This homemade chicken katsu tastes like something you’d get at a Japanese restaurant! Crispy on the outside and juicy in the middle!
What is chicken katsu?
Easily one of the most popular Japanese dishes, chicken katsu is made up of pounded chicken breast deep-fried in a light and crispy batter.
It’s often served with rice (katsu don) or with a side salad (often a Kani salad) as a side dish.
Contrary to popular belief, it is incredibly easy to make. For example, the chicken needs a handful of ingredients and the katsu sauce can be prepped in advance.
What we love about this chicken katsu recipe is just how authentic it tastes. Trust me, we are Japanese food experts, and this tastes like the real thing.
By the way, if you love all things katsu, try the beef or pork versions.
Simple and easy-to-find ingredients are used to prep this dish that you surely already have on hand. Here is what you’ll need:
- Chicken. Choose equal-sized chicken breasts so they all cook evenly and at the same time.
- Soy sauce. To make the chicken juicier and even more flavorful.
- Coating ingredients. Panko bread crumbs, egg, and all-purpose flour.
- Salt and pepper. To taste.
- Oil. Use peanut oil because it has a high smoke point which is great for deep frying.
- Katsu sauce. Skip the bottled stuff and make your own.
How to make chicken katsu
This entire dish comes together in under 10 minutes and follows a simple 3-step process:
Step 1- Prep the chicken
Season both sides of chicken breasts with salt and pepper. Drizzle with the soy sauce.
Place the flour, eggs, and bread crumbs in three separate bowls. First coat the chicken with flour, shaking off any excess from it.
Step 2- Fry the chicken
Take a large skillet and put it over medium-high heat. Add some oil and let it heat. When the oil becomes hot, add chicken pieces and cook each side for 3 to 4 minutes or until golden brown.
Air fryer chicken katsu
Want to make this dish a little healthier or cut down on the fat? Try air frying it instead. For air fried chicken katsu:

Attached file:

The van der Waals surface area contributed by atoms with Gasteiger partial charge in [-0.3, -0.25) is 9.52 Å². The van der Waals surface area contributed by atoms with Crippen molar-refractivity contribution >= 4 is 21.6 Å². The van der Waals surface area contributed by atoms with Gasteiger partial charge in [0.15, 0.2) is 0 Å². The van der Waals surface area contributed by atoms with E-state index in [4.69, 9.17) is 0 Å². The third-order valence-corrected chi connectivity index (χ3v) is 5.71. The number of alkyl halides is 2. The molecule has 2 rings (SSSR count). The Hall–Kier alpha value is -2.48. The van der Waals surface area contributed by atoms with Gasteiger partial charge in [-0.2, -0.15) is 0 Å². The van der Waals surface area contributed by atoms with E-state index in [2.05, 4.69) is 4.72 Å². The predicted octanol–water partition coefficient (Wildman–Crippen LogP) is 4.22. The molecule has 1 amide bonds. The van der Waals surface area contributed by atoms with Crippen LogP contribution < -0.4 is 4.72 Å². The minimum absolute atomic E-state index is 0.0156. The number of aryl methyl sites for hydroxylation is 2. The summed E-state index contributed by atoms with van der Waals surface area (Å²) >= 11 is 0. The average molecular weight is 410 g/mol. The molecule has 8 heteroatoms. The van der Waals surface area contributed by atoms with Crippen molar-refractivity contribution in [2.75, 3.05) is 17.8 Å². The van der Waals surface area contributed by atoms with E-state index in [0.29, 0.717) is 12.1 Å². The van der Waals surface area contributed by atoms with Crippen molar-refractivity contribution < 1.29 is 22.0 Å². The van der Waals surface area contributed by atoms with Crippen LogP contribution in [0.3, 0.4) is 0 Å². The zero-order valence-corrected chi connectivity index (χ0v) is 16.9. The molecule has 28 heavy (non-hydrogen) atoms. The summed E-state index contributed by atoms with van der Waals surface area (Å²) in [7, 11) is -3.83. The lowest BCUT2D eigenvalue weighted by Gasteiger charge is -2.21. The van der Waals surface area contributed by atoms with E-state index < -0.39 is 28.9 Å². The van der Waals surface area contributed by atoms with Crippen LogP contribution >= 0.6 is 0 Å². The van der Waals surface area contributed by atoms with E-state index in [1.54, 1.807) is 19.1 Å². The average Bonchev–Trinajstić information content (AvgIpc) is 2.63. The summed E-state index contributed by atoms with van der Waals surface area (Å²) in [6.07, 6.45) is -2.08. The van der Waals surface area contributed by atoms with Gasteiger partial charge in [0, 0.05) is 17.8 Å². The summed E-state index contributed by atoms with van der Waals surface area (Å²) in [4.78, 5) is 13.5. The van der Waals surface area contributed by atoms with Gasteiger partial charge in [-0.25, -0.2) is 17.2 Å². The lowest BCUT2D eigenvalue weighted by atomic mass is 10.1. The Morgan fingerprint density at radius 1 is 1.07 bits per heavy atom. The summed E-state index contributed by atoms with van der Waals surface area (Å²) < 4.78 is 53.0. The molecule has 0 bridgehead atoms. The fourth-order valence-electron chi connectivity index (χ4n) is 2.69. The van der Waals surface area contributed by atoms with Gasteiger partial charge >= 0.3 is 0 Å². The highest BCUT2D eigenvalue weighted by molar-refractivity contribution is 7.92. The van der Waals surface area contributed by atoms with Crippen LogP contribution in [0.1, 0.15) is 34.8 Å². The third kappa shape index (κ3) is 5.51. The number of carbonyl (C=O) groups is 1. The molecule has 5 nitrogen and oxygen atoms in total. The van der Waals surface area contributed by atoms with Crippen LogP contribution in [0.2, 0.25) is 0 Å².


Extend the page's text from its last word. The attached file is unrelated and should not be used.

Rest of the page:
- Always preheat the air fryer to the required temperature before putting the chicken in it.
- Don’t forget to flip chicken cutlets halfway through.
- Drizzle some oil in the air fryer to avoid the chicken from sticking to the air fryer basket.
Tips to make the best recipe
- While chicken breasts are preferred, tenderloins or thighs can work, but you’d need to adjust the cooking time.
- Always monitor the temperature of the cooking oil. We use a thermometer to check the temperature and ensure it is always between 350-375F to prevent it from over or under-cooking.
- Unlike other fried chicken recipes, there is no need to brine the chicken as the batter is designed to keep it moist and juicy.
To store: Place leftovers in airtight containers and store them in the refrigerator for up to 4-5 days.
To freeze: Allow the chicken to cook completely to add to the freezer-safe bags and freeze for up to 3 months.
Reheating: Reheat in a pan, oven, or air fryer.
What to serve with this chicken
If you’d like a change-up from rice or salad, try some simple grilled or air-fried vegetables. Here are some suggestions:
Frequently Asked Questions
Katsu means “cutlet” in English; hence this recipe is also called Japanese fried chicken cutlet.
You can bake chicken katsu in a preheated oven at 180C/350F for 30 minutes, flipping halfway through.
When made with gluten-free flour and gluten-free panko bread crumbs, this recipe is suitable for celiacs.
Chicken Katsu In 5 Minutes | Easy Japanese Recipe
- Pound the chicken breasts into 1/2-inch thickness. Season both sides with salt and pepper and drizzle with soy sauce.
- In one bowl, add the flour, in a second bowl, add the panko bread crumbs, and in the third, add the egg.
- Dip each chicken breast fillet in the flour, followed by the egg, then the panko bread crumbs.
- Add oil to a non-stick pan. Once the oil reaches a temperature of at least 350F, drop the crumbed chicken breasts and fry for 4-5 minutes, flipping halfway through. Remove the chicken from the heat once golden brown.
- Place the cooked chicken katsu on a paper towel to soak up extra oil before slicing and serving.